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Holocaust, Genocide and Antisemitism Today

Holocaust Memorial Day marks 75 years since the liberation of Auschwitz-Birkenau. In recognition of this day, the Pears Institute for the study of Antisemitism is holding two talks that reflect on the significance of the Holocaust today.

'Memorial to the Murdered Jews of Europe' in Berlin honouring victims of Nazi persecution, as well as victims of other genocides
'The Memorial to the Murdered Jews of Europe', Berlin. Image by Kalahari, Pixabay

On Holocaust Memorial Day we remember the millions of Jews murdered, along with many other victims of Nazi persecution, as well as the victims of other genocides.

The Pears Institute for the study of Antisemitism at Birkbeck is holding two events that reflect on the significance of the Holocaust as history and for our own times.

Lives Unworthy of Life? Disability Pride Versus Eugenics, Wednesday 29 January

Tom Shakespeare, Professor of Disability Research at the London School of Hygiene and Tropical Medicine, will discuss the international eugenics movement before and after 1900, and the euthanasia it resulted in during the Nazi regime. The German sociologist Norbert Elias authored The Civilising Process in 1939. By 1941, his own mother was murdered in the Holocaust. How can we combat hate crime and antisocial attacks on disabled people today?  What does society require in order to maintain civilisation? Find out more.

A Bystander Society? Passivity and Complicity in Nazi Germany, 18 February

The theme for Holocaust Memorial Day 2020, chosen by the HMD Trust, is ‘Stand Together’. Addressing this theme, the distinguished German history scholar Professor Mary Fulbrook, University College London questions our tendency to shine a spotlight on the stories of courageous individuals who stood up against violence, showed solidarity with victims, and were not content to remain passive bystanders. A focus on individuals alone is not enough, she argues. It is not only a matter of personal commitment but also broader circumstances that explain whether or not significant numbers of people are prepared to ‘stand together’ and make a difference.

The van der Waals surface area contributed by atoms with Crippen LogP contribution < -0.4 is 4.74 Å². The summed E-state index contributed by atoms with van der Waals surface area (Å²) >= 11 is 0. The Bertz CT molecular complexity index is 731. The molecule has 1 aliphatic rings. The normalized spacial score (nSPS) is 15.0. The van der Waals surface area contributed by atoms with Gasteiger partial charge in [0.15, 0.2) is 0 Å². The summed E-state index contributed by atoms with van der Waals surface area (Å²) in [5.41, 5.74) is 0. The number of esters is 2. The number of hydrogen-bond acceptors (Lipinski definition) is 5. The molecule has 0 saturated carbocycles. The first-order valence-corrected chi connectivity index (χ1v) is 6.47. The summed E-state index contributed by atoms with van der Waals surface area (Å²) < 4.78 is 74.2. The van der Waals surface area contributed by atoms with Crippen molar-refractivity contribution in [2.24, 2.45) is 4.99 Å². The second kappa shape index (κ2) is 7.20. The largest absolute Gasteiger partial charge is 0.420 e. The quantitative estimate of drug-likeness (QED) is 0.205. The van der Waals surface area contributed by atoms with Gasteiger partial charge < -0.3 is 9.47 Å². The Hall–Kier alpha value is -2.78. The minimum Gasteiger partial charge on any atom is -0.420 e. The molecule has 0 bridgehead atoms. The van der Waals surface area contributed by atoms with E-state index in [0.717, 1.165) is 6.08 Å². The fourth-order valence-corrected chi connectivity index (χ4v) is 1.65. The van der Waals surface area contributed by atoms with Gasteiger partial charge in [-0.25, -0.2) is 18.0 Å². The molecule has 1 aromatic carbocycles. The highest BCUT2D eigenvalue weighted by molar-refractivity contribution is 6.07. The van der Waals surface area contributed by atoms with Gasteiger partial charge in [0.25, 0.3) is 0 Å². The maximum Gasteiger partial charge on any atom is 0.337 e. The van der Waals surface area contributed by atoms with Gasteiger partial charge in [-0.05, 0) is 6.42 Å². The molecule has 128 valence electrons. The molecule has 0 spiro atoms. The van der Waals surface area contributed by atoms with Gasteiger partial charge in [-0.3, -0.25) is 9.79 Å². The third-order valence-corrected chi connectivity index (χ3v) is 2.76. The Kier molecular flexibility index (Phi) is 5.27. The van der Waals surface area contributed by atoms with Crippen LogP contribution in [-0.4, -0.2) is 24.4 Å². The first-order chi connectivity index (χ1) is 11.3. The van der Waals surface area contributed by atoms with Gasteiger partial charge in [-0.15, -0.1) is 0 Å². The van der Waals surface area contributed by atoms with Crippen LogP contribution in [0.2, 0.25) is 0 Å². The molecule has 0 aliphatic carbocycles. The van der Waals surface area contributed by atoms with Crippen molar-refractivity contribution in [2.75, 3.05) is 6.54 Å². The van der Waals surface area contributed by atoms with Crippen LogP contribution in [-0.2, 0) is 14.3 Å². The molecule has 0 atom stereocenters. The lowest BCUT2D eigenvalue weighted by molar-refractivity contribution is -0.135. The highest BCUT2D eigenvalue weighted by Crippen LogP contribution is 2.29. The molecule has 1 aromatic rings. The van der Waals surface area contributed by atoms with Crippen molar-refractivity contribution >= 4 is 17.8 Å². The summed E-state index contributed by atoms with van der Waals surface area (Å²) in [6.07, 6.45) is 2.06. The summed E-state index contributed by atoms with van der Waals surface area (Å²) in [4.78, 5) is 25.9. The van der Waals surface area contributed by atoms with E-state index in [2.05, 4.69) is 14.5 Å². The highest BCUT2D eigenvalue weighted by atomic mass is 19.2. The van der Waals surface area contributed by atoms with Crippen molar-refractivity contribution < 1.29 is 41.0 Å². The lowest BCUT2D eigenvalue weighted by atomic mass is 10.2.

Exploring experiences of Nazi persecution, Professor Fulbrook analyses the conditions under which people were more or less likely to show sympathy with victims of persecution, or to become complicit with racist policies and practices. In seeking to combat collective violence, understanding the conditions for widespread passivity may be as crucial as encouraging individuals to stand up for others in the face of prejudice and oppression. Find out More.

Understanding Antisemitism Today

The Nazi genocide of the Jews has provoked subsequent generations to vow “never again”. Nevertheless, both genocide and antisemitism continue, in different ways, to scar the world. The persistence of antisemitism, both in Britain and globally, is clear for all to see. It manifests in hate crime figures, in opinion surveys, on social media, in political discourse and in murderous attacks on Jewish targets. It is a subject that is explosive and controversial, but one that is often poorly understood, leaving some people troubled and others perplexed. It provokes urgent questions that should concern us all.

At Birkbeck we have developed a new short course, Facing Antisemitism: Politics, Culture, History, to explore the sources, development and contemporary forms of antisemitism. Open to students and the public, and taught over three evenings, it draws on history and the social sciences, to answer questions such as: How can we recognise and define antisemitism? How does it relate to other forms of racism? How widespread is antisemitism? Where does it come from? Why does it persist? One of the important features of the course is that at Birkbeck we consider antisemitism as a form of racism. This perspective makes it possible to identify the specificities of antisemitism, as well as its connections with other forms of prejudice and domination. Half a century ago, opposition to antisemitism and opposition to other racisms were closely aligned. Today, these connections are slender, and for many, there has been a parting of ways. This is nowhere more apparent than in the debate over Israel and Palestine. This course navigates this contested history and provides the concepts to understand the relationship between anti-Zionism, anti-racism and antisemitism. It is a course for students who seek a better understanding of today’s troubled times. Enrolling now for April 2020: if you want to learn more about antisemitism, this course is for you.

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